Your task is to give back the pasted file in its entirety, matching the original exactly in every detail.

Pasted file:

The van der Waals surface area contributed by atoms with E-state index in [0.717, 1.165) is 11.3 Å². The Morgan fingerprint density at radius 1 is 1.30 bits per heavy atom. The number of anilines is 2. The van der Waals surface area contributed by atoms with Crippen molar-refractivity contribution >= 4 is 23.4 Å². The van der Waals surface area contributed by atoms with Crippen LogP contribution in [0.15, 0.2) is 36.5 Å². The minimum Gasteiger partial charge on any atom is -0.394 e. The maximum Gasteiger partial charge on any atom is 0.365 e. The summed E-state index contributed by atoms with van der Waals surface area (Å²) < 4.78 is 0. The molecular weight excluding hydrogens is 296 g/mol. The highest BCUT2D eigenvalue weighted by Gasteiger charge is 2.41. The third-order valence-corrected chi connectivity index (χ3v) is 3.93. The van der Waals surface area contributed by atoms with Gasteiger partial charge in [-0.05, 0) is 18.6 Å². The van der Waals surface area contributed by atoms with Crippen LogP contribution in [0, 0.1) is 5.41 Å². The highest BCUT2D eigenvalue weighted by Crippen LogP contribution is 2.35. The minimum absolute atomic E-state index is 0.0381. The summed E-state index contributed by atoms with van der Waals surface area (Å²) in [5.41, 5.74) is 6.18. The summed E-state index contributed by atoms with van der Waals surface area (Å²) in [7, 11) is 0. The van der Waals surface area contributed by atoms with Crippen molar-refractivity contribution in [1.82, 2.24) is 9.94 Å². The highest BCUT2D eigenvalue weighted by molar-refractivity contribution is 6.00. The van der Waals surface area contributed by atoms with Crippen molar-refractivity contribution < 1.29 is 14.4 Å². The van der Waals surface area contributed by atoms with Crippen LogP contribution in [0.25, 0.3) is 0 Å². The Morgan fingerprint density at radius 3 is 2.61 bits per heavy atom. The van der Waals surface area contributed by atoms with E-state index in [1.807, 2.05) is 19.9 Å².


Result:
The van der Waals surface area contributed by atoms with E-state index in [0.717, 1.165) is 11.3 Å². The Morgan fingerprint density at radius 1 is 1.30 bits per heavy atom. The number of anilines is 2. The van der Waals surface area contributed by atoms with Crippen molar-refractivity contribution >= 4 is 23.4 Å². The van der Waals surface area contributed by atoms with Crippen LogP contribution in [0.15, 0.2) is 36.5 Å². The minimum Gasteiger partial charge on any atom is -0.394 e. The maximum Gasteiger partial charge on any atom is 0.365 e. The summed E-state index contributed by atoms with van der Waals surface area (Å²) < 4.78 is 0. The molecular weight excluding hydrogens is 296 g/mol. The highest BCUT2D eigenvalue weighted by Gasteiger charge is 2.41. The third-order valence-corrected chi connectivity index (χ3v) is 3.93. The van der Waals surface area contributed by atoms with Gasteiger partial charge in [-0.05, 0) is 18.6 Å². The van der Waals surface area contributed by atoms with Crippen LogP contribution in [0, 0.1) is 5.41 Å². The highest BCUT2D eigenvalue weighted by Crippen LogP contribution is 2.35. The minimum absolute atomic E-state index is 0.0381. The summed E-state index contributed by atoms with van der Waals surface area (Å²) in [5.41, 5.74) is 6.18. The summed E-state index contributed by atoms with van der Waals surface area (Å²) in [7, 11) is 0. The van der Waals surface area contributed by atoms with Crippen molar-refractivity contribution in [1.82, 2.24) is 9.94 Å². The highest BCUT2D eigenvalue weighted by molar-refractivity contribution is 6.00. The van der Waals surface area contributed by atoms with Crippen molar-refractivity contribution < 1.29 is 14.4 Å². The van der Waals surface area contributed by atoms with Crippen LogP contribution in [0.25, 0.3) is 0 Å². The Morgan fingerprint density at radius 3 is 2.61 bits per heavy atom. The van der Waals surface area contributed by atoms with E-state index in [1.807, 2.05) is 19.9 Å².